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When to Forget About Putting All Your Ducks in a Row

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tundraswans by firda on flickr

tundraswans by firda on flickr

If you find yourself many weeks into planning a project, you may well be on target toward your goal. You may well be doing the detail planning and rehearsing that will ensure your success. But while putting your ducks in a row is a popular metaphor for making preparations and sounds like the right thing to do, it may not be a good idea.

Here are three times when you should forget about putting your ducks in a row.

When you are putting off taking action on something that you’ll have many opportunities to revise and refine later.

Two decades before I bought my first computer, I researched and asked questions of everyone I knew who owned one. I closely studied features, benefits and costs.

When I made my third round to the same friend with another pile of questions, she said wearily, “Just jump in and buy one. You’re going to replace it in a few years anyway.”

I had not realized until that moment that whatever computer I chose would just be the first of many. I was treating this purchase as if was going to be a one-time event.

It seems silly now, but until that moment I was stuck.

Now I was finally able to move forward.

When you are building up a lot of fear over losing something before you even get it

I once operated a home-based tutoring program that I wanted to move to a commercial building where I would have more room and could schedule multiple activities at one time.

I found the perfect building. It was about 14 blocks from my house and I passed it on the way to drop my youngest at preschool. It was brick with its own parking lot, and was already decorated and furnished thanks to the decorator/chiropractor couple who once owned it.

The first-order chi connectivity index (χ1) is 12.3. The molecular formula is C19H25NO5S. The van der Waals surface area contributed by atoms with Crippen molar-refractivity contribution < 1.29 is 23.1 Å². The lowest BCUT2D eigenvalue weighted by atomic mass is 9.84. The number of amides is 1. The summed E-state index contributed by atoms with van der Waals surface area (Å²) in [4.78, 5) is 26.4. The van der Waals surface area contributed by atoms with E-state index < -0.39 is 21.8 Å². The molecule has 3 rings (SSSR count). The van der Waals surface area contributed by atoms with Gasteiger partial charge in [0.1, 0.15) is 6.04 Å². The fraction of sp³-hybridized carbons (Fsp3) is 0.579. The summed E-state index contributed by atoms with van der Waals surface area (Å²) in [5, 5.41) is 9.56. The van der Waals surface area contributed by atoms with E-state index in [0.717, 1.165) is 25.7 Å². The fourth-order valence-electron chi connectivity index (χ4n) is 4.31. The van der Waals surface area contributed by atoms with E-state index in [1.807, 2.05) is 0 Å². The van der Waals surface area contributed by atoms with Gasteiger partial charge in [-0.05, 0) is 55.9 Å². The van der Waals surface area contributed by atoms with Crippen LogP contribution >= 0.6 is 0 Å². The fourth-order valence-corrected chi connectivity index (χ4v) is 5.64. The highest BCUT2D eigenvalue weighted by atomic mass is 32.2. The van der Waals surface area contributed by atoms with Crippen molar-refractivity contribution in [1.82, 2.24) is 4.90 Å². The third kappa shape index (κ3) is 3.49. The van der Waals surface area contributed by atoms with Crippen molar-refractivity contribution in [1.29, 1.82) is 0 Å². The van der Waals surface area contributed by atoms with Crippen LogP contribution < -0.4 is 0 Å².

But fear set in, and for good reason. I was not savvy about real estate negotiations and didn’t have big bucks for a down payment.

When I went on a walk-through I fell in love. It had an eleven-seat waiting room, a glassed-in reception area, a large office with a skylight and down the long hall were rooms on each side that would be perfect for small classrooms.

There was a kitchen, two restrooms and at the end of the hall a large room for conferences or other events.

Again I was gripped by fear, but I bought a book called How Not to Get Taken Every Time and set out to negotiate for the building.

Normally I was the one in our marriage who was surefooted, but this time I was equally as afraid as my husband. As we got closer to the possibility of actually becoming the new owners something entered my mind that quieted my fears.

We didn’t have the building, and if we were able to get it and through some unfortunate turn of events lost the building we’d be right back where we currently were. We wouldn’t have the building again.

That was an amazingly freeing realization.

We proceeded to buy the building and kept it for two years until I decided to close the tutoring program.


When you are putting in a lot of planning for something you deep down don’t want to do

When I closed my tutoring program I thought I wanted to offer educational seminars. In my usual manner I began researching, reading and attending seminars.

I made notes and drafted plans for many months.

Finally one day I caught myself sighing when I was looking over my plans for my educational seminars. That’s when it hit me that I had no enthusiasm for this project.

It had seemed like a good idea years before, but it clearly wasn’t where I was being lead at that time.

Wow! I could stop lining up those ducks toward this goal and reassess my direction.

Did you recognize yourself in any of these scenarios? If so, forget about putting your ducks in a row and instead take more action, risk failure and check in with your enthusiasm to be sure you’re headed for a passionate interest.

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